Recently, I’ve been thinking about an accurate definition of startup. It’s not as simple as you would think. In November, I
wrote about this topic in a piece
that drew on the feedback of my CTO colleagues. They provided four key factors that, in their opinions, would classify companies as startups if they:
- Search for a product and a business model
- Use venture capital financing
- Focus on rapid, scalable growth
- Formally adopt or exhibit aspects of startup culture
As I pointed out in that piece, even these four categories leave room for debate. For instance, the CTOs I spoke with raised many interesting, unanswerable issues, like:
- Does a company immediately stop being a startup once it has a business model?
- There’s a difference between a new business and a startup — if you’re entering an industry and doing the same thing as everyone else, are you a startup?
- If a company is a decade old and still taking venture funding, can it be considered a startup?
As in many areas of technology, the answers may depend on your individual perspective and experience. As part of my quest to speak with tech experts about the definitive features of a startup, I spoke with Looker’s CEO Frank Bien. I had the opportunity to interview Bien about data and analytics for the Early Adopter Research Podcast a few months ago, but in this discussion, we narrowed in exclusively on startups. His views offered new insights and nuance about whether Looker should still be considered a startup and how Bien is trying to preserve the best parts of Looker’s startup culture as the business grows and expands.
Looking to Looker
I wanted to speak to Bien about Looker because the company just received $103 million as part of its Series E financing and has a well-defined business model. Thus, it is worth asking if Looker, a company that is aggressively showing progress but no longer searching for a business model, is still a startup just because it is getting another round of venture capital funding.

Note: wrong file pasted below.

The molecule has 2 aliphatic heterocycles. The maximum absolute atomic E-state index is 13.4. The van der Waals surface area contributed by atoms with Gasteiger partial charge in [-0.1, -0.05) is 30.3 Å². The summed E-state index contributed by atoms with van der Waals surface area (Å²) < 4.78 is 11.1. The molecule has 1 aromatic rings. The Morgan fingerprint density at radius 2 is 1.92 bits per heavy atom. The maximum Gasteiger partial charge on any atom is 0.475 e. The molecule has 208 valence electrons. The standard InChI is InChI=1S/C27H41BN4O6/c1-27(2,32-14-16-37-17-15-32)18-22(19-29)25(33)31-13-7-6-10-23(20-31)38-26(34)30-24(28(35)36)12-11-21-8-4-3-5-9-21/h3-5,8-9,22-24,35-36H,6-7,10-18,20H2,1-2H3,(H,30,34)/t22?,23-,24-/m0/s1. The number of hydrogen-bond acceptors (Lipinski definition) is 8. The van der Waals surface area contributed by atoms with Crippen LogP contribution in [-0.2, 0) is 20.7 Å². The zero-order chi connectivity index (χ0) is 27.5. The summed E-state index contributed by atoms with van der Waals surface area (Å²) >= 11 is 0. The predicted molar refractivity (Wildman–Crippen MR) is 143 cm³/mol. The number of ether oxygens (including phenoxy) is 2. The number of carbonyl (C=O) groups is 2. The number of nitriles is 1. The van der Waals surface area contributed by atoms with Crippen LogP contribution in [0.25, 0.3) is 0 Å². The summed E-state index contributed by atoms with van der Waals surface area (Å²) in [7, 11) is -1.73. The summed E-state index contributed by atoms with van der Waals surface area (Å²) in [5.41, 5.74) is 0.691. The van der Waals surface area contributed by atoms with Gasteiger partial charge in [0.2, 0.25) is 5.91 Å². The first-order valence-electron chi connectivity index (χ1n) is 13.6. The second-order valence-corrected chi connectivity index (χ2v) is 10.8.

To Bien, startups can go through various phases — the definition of a startup is not always black and white. A company is a startup in its first phase of development when it is focusing on getting the product-market fit right. A company at this stage is still small, nimble, and adaptive. “I think that a startup is a company that can pivot on a dime. If the business model is not working, the leaders can retune it easily. It’s earlier stage, it has some customers but is not investing fully to scale out,” he said.
He pointed out that with the advent of SaaS, the definition of startups changed because an investment in a business might not pay off for years, as it was dependent on subscribers staying with the company as it established itself. “You had to build the maturity and the product-market fit early and focus on metrics to do that, things like net retention and magic number [a SaaS metric that looks at the efficiency of selling, as well as how long the business is keeping customers compared with revenue growth] and all kinds of metrics that look at the health of your company. And that allowed you to be a little bit more mature,” he added.
SaaS-based companies like Looker can thus be in a phase of startup growth and maturation for longer than companies in the past. In many ways, Looker can still be considered a startup even though it has advanced into a phase of growth-orientation.
As a company goes through these phases, the type of VC company it is getting an investment from, and the reason those VCs are making an investment, also changes. Bien said that in early stage A, B, and C VC rounds, investors are putting their money into the vision of the company. In later rounds, investors are funding growth. “There is a distinct shift that happens as a company moves toward a growth orientation and suddenly when you’re out talking to investors, it’s not so much about product vision because people agree on that. It’s much more on metrics and financials,” he said. For SaaS companies, this is the time when the business focuses much more on expanding its annuity and customer base, rather than the product.